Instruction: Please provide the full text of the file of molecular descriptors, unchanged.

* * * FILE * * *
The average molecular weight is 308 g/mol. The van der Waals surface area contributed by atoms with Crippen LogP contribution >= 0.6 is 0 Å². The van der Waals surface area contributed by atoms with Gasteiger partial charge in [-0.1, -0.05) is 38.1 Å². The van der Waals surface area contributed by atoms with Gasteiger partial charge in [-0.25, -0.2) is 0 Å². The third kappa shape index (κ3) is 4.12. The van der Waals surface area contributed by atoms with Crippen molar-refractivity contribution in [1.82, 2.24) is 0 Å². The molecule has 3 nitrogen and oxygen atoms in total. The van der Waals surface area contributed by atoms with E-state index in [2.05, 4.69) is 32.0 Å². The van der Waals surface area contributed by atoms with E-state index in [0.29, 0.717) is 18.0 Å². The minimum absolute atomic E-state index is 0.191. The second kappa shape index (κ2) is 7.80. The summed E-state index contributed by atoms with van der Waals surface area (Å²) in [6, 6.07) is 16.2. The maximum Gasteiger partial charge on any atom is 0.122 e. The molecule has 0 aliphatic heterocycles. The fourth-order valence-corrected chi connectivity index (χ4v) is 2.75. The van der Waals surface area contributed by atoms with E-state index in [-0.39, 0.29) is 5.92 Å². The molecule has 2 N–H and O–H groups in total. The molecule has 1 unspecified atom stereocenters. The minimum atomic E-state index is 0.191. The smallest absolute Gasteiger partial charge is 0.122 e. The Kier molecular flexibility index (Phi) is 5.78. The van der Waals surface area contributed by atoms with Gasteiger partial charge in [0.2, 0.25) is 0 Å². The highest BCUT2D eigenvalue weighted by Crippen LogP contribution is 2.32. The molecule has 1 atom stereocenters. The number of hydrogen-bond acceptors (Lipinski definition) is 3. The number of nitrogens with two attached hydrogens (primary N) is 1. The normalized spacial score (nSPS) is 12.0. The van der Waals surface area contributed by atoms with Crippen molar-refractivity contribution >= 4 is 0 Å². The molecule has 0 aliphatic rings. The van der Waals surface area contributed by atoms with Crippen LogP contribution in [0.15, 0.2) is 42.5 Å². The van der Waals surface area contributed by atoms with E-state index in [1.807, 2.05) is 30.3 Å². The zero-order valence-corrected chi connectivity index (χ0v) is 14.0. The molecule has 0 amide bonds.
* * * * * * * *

The average molecular weight is 308 g/mol. The van der Waals surface area contributed by atoms with Crippen LogP contribution >= 0.6 is 0 Å². The van der Waals surface area contributed by atoms with Gasteiger partial charge in [-0.1, -0.05) is 38.1 Å². The van der Waals surface area contributed by atoms with Gasteiger partial charge in [-0.25, -0.2) is 0 Å². The third kappa shape index (κ3) is 4.12. The van der Waals surface area contributed by atoms with Crippen molar-refractivity contribution in [1.82, 2.24) is 0 Å². The molecule has 3 nitrogen and oxygen atoms in total. The van der Waals surface area contributed by atoms with E-state index in [2.05, 4.69) is 32.0 Å². The van der Waals surface area contributed by atoms with E-state index in [0.29, 0.717) is 18.0 Å². The minimum absolute atomic E-state index is 0.191. The second kappa shape index (κ2) is 7.80. The summed E-state index contributed by atoms with van der Waals surface area (Å²) in [6, 6.07) is 16.2. The maximum Gasteiger partial charge on any atom is 0.122 e. The molecule has 0 aliphatic heterocycles. The fourth-order valence-corrected chi connectivity index (χ4v) is 2.75. The van der Waals surface area contributed by atoms with E-state index in [-0.39, 0.29) is 5.92 Å². The molecule has 2 N–H and O–H groups in total. The molecule has 1 unspecified atom stereocenters. The minimum atomic E-state index is 0.191. The smallest absolute Gasteiger partial charge is 0.122 e. The Kier molecular flexibility index (Phi) is 5.78. The van der Waals surface area contributed by atoms with Gasteiger partial charge in [0.2, 0.25) is 0 Å². The highest BCUT2D eigenvalue weighted by Crippen LogP contribution is 2.32. The molecule has 1 atom stereocenters. The number of hydrogen-bond acceptors (Lipinski definition) is 3. The number of nitrogens with two attached hydrogens (primary N) is 1. The normalized spacial score (nSPS) is 12.0. The van der Waals surface area contributed by atoms with Crippen molar-refractivity contribution >= 4 is 0 Å². The molecule has 0 aliphatic rings. The van der Waals surface area contributed by atoms with Crippen LogP contribution in [0.15, 0.2) is 42.5 Å². The van der Waals surface area contributed by atoms with E-state index in [1.807, 2.05) is 30.3 Å². The zero-order valence-corrected chi connectivity index (χ0v) is 14.0. The molecule has 0 amide bonds.